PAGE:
The cross where Jesus Christ was believed to have died was uncovered when Emperor Constantine, after his conversion to Christianity, ordered Saint Macarius, Bishop of Jerusalem around 325 to 326 AD, to build a church superseding the temple dedicated to the goddess Venus. The temple was destroyed upon the orders of Saint Helena, Constantine’s mother, uncovering Christ’s Sepulcher, the three crosses and the Titulus which was used in Christ’s crucifixion. The Cross of Jesus was later identified when a gravely ill woman touched the third cross and recovered. Fragments of the cross were then distributed to churches and monasteries in Europe. The relic of the true cross was further dispersed when the knights that sacked Constantinople in 1204 carved it into pieces and divided it among themselves as booty.
One of the relics of the True Cross found its way to a German monastic community. And with the current decline of monastic communities and churches in Europe, it was forced to look for someone to pass the relic on. In 2005, Lutz Ruhloff, the president of the Phillipine-German Association in Oberhausen, invited Fr. Archie Cortez as guest to the 2005 World Youth Day in Cologne, Germany. Father Cortez in his visit met Msgr. Volker Bauer, from the Diocese of Essen who was at that time the custodian of the relic of the Holy Cross. His search for the ideal and willing candidate to look over the relic was finally over. Father Cortez, being a priest that belonged to a homegrown monastic community in the only dominantly Catholic country in Asia was chosen to bring home the relic and watch over it.
Upon returning to the Philippines, and after several months of seeking benefactors and raising enough resources, Father Cortez had a small chapel based on medieval designs built to house the Holy Relic. The relic is encased in a silver arqueta or ark engraved with Christian symbols with the Crucifixion—a pair of dice, the garment Christ wore, a hammer and nails, and a ladder—which is now ensconced in the altar of the chapel. It is authenticated by a Papal Seal and closely guarded by the local police 24/7.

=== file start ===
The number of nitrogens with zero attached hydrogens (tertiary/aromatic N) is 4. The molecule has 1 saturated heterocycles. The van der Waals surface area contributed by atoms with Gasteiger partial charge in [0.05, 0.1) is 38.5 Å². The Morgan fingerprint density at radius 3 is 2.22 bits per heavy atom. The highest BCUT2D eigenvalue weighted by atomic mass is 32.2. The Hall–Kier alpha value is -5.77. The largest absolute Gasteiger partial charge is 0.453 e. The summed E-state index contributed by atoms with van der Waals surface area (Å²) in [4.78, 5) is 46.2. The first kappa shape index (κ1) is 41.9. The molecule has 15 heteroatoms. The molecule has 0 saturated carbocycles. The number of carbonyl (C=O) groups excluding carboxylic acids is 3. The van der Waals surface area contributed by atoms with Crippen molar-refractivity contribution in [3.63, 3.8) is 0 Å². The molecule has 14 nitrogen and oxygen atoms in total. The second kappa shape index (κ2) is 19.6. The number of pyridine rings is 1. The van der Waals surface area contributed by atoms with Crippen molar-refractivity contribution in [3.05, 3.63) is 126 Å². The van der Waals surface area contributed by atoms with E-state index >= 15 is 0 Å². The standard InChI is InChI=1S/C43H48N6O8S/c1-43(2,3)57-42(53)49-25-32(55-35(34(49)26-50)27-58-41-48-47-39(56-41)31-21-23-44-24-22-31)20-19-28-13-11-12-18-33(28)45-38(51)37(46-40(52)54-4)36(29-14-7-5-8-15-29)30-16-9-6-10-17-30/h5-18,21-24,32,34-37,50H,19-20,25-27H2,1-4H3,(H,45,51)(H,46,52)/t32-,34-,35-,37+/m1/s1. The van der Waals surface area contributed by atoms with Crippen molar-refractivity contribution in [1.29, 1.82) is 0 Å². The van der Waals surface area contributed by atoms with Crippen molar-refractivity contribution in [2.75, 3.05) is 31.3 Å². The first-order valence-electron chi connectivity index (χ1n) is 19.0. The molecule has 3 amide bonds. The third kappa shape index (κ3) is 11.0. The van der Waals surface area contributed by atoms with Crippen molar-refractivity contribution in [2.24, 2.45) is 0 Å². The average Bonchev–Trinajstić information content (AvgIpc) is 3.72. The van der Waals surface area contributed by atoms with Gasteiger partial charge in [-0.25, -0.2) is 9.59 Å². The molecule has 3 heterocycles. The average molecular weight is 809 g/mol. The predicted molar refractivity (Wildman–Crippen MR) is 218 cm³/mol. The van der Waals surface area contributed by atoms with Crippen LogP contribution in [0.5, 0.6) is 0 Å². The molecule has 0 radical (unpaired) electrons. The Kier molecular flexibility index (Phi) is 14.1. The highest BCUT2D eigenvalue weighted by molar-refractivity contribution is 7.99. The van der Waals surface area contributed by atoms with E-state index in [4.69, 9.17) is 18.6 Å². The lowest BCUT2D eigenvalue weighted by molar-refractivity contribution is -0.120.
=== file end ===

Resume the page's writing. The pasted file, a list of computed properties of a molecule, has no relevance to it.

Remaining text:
The relic of the True Cross was then welcomed and blessed by His Excellency, the Most Reverend Fernando Filoni, D.D., the papal nuncio in the Philippines, last Jan. 30 in the presence of Most Reverend Florentino Cinense, D.D., the bishop of Tarlac, together with the Most Reverend Paciano Aniceto, D.D., the archbishop of San Fernando Pampanga; Most Reverend Ernesto Salgado, D.D., archbishop of Nueva Segovia; Most Reverend Diosdado Talamayan, D.D., archbishop of Tuguegarao.
Also present as witnesses were Most Reverend Antoinette Cabajog, D.D., bishop of Surigao; Most Reverend Sofronio Bancud, D.D., bishop of Cabanatuan; Most Reverend Roberto Mallari, D.D., auxialliary bishop of San Fernando Pampanga, and foreign delegates and priests from different dioceses and archdioceses.
The Monastic Life
Father Cortez and his colleagues at the Servants of the Risen Christ found their sanctuary at a quiet 43-hectare hilltop at San Jose, Tarlac. There they practice their daily commitment to Ora et Labora (prayer and work). Everyday, they would rise up at 3:45 a.m. At 4 a.m. they would say their private prayers, and at 4:15 they would gather for their community prayer. Asked why they chose to wake up that early, Father Cortez replied that they would like to “be among the first beings to praise God” and “to praise God before the birds sing theirs.” They would then spend their day in prayer, reflection, and recreation. Their sleeping time is at 9 p.m.
The arrival of the Holy Relic brought some changes to their monastic life. Father Cortez and his colleagues had to make adjustments to accomplish their new assignment of bringing the relic closer to the Filipino people. “I’m hiding in a mountain and now I’m exposed.” Since the blessing, they open their chapel to the public every Saturday and Sunday, from 8 a.m. to 5 p.m., with a 10 a.m. holy mass. The reliquary, where the actual fragment of the Holy Cross is kept, however is closed from public viewing. It is only opened every Sept. 14, the Feast of the Triumph of the Holy Cross, which is also coincidentally the foundation day of the Order.
Looking back, Father Cortez said “I didn’t really think about what might be involved in accepting the relic. I didn’t know what might be demanded of us. We didn’t even have the money to build a suitable chapel for it. What I did know was that I wanted to bring it to the Philippines and I wanted Filipinos to be able to venerate the relic of the Holy Cross in their own country.”
by Pranz Kaeno Billones